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I know this is in some way a different version of the prior question In i.e. a TO-220 package, why is mounting the (pin connected) tab to case safe?

But I am not looking for ideas what to do to mount a TO-220 (in my case an SCR that has the anode connected to the tab. That's the input with the highest potential from ground!)

What I am asking is why in the world would they have designed it that way? These things even have a hole to screw it to a heat sink and you'd want the best contact to the heat sink, not layers of plastic in between.

Now I am certainly not the first one discovering that this is rather annoying. So why did the engineers so unanimously design things that way? Why not just leave it disconnected?

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    \$\begingroup\$ Your subject line is not a good match for your question. Commenting on the subject - others have noted that the substrate tends to be connected to the tab. In negative voltage regulators the most negative connection is Vin-, whereas in positive voltage regulators it is ground. This fact is reflected in the differing device pinouts. \$\endgroup\$ – Russell McMahon Nov 14 at 3:56
  • \$\begingroup\$ Two words: cost and cooling. \$\endgroup\$ – winny Nov 14 at 10:40
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Why not just leave it disconnected?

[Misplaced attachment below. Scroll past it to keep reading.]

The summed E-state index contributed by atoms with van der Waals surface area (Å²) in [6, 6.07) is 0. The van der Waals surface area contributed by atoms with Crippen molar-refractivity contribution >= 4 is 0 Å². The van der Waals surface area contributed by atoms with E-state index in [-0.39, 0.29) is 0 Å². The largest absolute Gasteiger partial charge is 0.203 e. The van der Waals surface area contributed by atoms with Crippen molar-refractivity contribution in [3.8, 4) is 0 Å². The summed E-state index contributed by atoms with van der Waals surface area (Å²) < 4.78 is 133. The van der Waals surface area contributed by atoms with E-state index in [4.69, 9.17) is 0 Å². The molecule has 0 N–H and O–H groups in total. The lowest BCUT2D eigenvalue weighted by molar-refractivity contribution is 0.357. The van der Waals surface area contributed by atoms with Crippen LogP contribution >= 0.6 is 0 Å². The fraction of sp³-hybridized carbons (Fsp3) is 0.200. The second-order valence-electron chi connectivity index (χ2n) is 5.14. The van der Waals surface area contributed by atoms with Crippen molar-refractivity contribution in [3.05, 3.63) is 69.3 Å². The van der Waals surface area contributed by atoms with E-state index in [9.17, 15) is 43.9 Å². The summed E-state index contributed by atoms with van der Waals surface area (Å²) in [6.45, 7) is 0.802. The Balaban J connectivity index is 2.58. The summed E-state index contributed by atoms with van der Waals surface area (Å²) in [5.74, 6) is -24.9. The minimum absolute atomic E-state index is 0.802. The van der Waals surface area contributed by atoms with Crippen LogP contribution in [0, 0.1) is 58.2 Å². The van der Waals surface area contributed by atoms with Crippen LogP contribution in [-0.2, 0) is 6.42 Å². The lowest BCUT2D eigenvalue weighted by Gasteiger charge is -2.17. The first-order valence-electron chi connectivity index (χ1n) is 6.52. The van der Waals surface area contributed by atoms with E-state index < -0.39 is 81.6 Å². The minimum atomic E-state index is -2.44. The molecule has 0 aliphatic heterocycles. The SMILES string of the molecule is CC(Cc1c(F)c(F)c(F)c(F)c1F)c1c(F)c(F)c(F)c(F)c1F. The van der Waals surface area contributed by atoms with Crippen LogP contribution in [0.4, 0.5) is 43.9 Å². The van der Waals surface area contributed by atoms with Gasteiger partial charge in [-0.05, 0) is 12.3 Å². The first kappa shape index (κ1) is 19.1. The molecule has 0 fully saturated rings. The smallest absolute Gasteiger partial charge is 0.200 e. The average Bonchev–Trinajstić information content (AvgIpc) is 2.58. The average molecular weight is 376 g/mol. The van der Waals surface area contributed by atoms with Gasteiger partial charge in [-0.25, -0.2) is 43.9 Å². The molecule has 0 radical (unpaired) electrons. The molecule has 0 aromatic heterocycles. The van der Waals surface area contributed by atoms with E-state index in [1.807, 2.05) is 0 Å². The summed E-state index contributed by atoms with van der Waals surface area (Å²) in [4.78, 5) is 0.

Because of the way the IC is made. It starts off as a (relatively) large piece of doped silicon, and the features are deposited / etched / implanted into one side. That leaves the back side of the die electrically connected to one node of the circuit. Which node it is depends on what circuit is being made. Generally for things like ICs, it's the most negative terminal. It is whatever makes the circuit the most straightforward to design.

For a power device, the designer also wants the lowest thermal resistance from the active region to the case. The most critical part of this path is the narrowest directly under the die, which is why a direct connection is used.

It's far better if an insulating layer is needed to put it between tab and heatsink, where the area available for heat conduction is orders of magnitude larger than the area under the die. And remember not all applications will need this insulator, some can use an isolated heatsink.

The bottom line is cost/performance ratio. An insulator in the package would increase cost and decrease thermal performance. There are niche applications that would pay that premium, and there are some isolated tab power electronics out there to prove that if you look for them. But most equipment manufacturers will do the extra bit of mechanical design to get the best overall cost and performance.

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    \$\begingroup\$ And sometimes, one can ... re-design the circuit so that no mica insulation is required, at all. I've seen a re-design of a power supply using ground return regulation for no better reason than it allowed the BJT's tab to be mounted directly to the heat sink for better thermal conduction. So, while the standard topology might present dangerous voltages to the TO220 tab, sometimes a re-design with an eye to making it a safe potential can kill two birds with one stone and also allow the manufacturers to deal with their own product design concerns, too. Imagination is good. \$\endgroup\$ – jonk Nov 13 at 5:40
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    \$\begingroup\$ I always wondered why the power transistors used in switch mode supplies were live (which seems the worst possible outcome to me) - I assumed the same as you describe, so it's nice to see my assumption was correct. \$\endgroup\$ – Ralph Bolton Nov 13 at 15:06